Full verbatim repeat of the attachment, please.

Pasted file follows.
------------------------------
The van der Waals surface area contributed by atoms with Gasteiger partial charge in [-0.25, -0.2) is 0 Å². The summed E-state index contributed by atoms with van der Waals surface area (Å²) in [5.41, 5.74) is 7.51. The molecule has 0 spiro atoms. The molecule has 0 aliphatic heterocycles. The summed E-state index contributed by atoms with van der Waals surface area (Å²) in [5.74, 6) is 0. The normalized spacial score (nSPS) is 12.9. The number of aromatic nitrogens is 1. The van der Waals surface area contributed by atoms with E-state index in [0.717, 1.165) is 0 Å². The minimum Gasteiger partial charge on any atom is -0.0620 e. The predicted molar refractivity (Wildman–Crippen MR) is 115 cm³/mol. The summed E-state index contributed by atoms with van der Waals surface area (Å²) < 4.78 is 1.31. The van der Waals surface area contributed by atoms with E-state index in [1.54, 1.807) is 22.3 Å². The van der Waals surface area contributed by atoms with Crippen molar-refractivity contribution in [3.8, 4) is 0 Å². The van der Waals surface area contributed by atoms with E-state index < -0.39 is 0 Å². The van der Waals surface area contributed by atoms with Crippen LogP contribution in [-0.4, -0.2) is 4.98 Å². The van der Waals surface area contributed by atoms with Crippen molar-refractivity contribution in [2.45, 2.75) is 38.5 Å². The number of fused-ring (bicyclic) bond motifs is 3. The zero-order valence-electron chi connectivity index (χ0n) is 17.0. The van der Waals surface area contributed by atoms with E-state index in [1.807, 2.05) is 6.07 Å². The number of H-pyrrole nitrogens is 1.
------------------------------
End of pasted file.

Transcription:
The van der Waals surface area contributed by atoms with Gasteiger partial charge in [-0.25, -0.2) is 0 Å². The summed E-state index contributed by atoms with van der Waals surface area (Å²) in [5.41, 5.74) is 7.51. The molecule has 0 spiro atoms. The molecule has 0 aliphatic heterocycles. The summed E-state index contributed by atoms with van der Waals surface area (Å²) in [5.74, 6) is 0. The normalized spacial score (nSPS) is 12.9. The number of aromatic nitrogens is 1. The van der Waals surface area contributed by atoms with E-state index in [0.717, 1.165) is 0 Å². The minimum Gasteiger partial charge on any atom is -0.0620 e. The predicted molar refractivity (Wildman–Crippen MR) is 115 cm³/mol. The summed E-state index contributed by atoms with van der Waals surface area (Å²) < 4.78 is 1.31. The van der Waals surface area contributed by atoms with E-state index in [1.54, 1.807) is 22.3 Å². The van der Waals surface area contributed by atoms with Crippen molar-refractivity contribution in [3.8, 4) is 0 Å². The van der Waals surface area contributed by atoms with E-state index < -0.39 is 0 Å². The van der Waals surface area contributed by atoms with Crippen LogP contribution in [-0.4, -0.2) is 4.98 Å². The van der Waals surface area contributed by atoms with Crippen molar-refractivity contribution in [2.45, 2.75) is 38.5 Å². The number of fused-ring (bicyclic) bond motifs is 3. The zero-order valence-electron chi connectivity index (χ0n) is 17.0. The van der Waals surface area contributed by atoms with E-state index in [1.807, 2.05) is 6.07 Å². The number of H-pyrrole nitrogens is 1.